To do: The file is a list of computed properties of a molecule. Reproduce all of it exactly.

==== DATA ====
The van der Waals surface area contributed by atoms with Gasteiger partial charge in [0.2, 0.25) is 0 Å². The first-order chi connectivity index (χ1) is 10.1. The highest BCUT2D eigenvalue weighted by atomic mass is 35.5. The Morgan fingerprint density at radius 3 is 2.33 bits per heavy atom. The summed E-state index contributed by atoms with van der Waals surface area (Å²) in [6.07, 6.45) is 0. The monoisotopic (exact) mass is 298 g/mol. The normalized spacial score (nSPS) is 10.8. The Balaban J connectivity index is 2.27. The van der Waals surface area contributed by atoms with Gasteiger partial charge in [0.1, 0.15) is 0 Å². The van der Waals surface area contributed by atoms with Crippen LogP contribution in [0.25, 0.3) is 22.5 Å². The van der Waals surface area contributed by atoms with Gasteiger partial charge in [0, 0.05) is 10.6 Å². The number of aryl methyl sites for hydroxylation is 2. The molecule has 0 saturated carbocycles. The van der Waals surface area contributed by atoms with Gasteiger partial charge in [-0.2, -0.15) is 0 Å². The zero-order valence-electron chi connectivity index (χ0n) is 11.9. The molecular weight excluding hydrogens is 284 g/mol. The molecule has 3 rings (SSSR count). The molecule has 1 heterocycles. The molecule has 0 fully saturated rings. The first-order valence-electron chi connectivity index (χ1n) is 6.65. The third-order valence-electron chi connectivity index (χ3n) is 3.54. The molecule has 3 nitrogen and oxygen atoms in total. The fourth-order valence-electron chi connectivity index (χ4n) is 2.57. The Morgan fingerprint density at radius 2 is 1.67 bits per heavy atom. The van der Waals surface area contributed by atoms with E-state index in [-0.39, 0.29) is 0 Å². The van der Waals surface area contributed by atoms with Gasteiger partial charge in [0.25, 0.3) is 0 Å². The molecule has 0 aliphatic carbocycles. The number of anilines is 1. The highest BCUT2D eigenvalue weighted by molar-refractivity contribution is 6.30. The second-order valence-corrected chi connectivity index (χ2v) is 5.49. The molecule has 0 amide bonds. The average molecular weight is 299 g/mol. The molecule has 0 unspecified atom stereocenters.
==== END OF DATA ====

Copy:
The van der Waals surface area contributed by atoms with Gasteiger partial charge in [0.2, 0.25) is 0 Å². The first-order chi connectivity index (χ1) is 10.1. The highest BCUT2D eigenvalue weighted by atomic mass is 35.5. The Morgan fingerprint density at radius 3 is 2.33 bits per heavy atom. The summed E-state index contributed by atoms with van der Waals surface area (Å²) in [6.07, 6.45) is 0. The monoisotopic (exact) mass is 298 g/mol. The normalized spacial score (nSPS) is 10.8. The Balaban J connectivity index is 2.27. The van der Waals surface area contributed by atoms with Gasteiger partial charge in [0.1, 0.15) is 0 Å². The van der Waals surface area contributed by atoms with Crippen LogP contribution in [0.25, 0.3) is 22.5 Å². The van der Waals surface area contributed by atoms with Gasteiger partial charge in [0, 0.05) is 10.6 Å². The number of aryl methyl sites for hydroxylation is 2. The molecule has 0 saturated carbocycles. The van der Waals surface area contributed by atoms with Gasteiger partial charge in [-0.2, -0.15) is 0 Å². The zero-order valence-electron chi connectivity index (χ0n) is 11.9. The molecular weight excluding hydrogens is 284 g/mol. The molecule has 3 rings (SSSR count). The molecule has 1 heterocycles. The molecule has 0 fully saturated rings. The first-order valence-electron chi connectivity index (χ1n) is 6.65. The third-order valence-electron chi connectivity index (χ3n) is 3.54. The molecule has 3 nitrogen and oxygen atoms in total. The fourth-order valence-electron chi connectivity index (χ4n) is 2.57. The Morgan fingerprint density at radius 2 is 1.67 bits per heavy atom. The van der Waals surface area contributed by atoms with E-state index in [-0.39, 0.29) is 0 Å². The van der Waals surface area contributed by atoms with Gasteiger partial charge in [0.25, 0.3) is 0 Å². The molecule has 0 aliphatic carbocycles. The number of anilines is 1. The highest BCUT2D eigenvalue weighted by molar-refractivity contribution is 6.30. The second-order valence-corrected chi connectivity index (χ2v) is 5.49. The molecule has 0 amide bonds. The average molecular weight is 299 g/mol. The molecule has 0 unspecified atom stereocenters.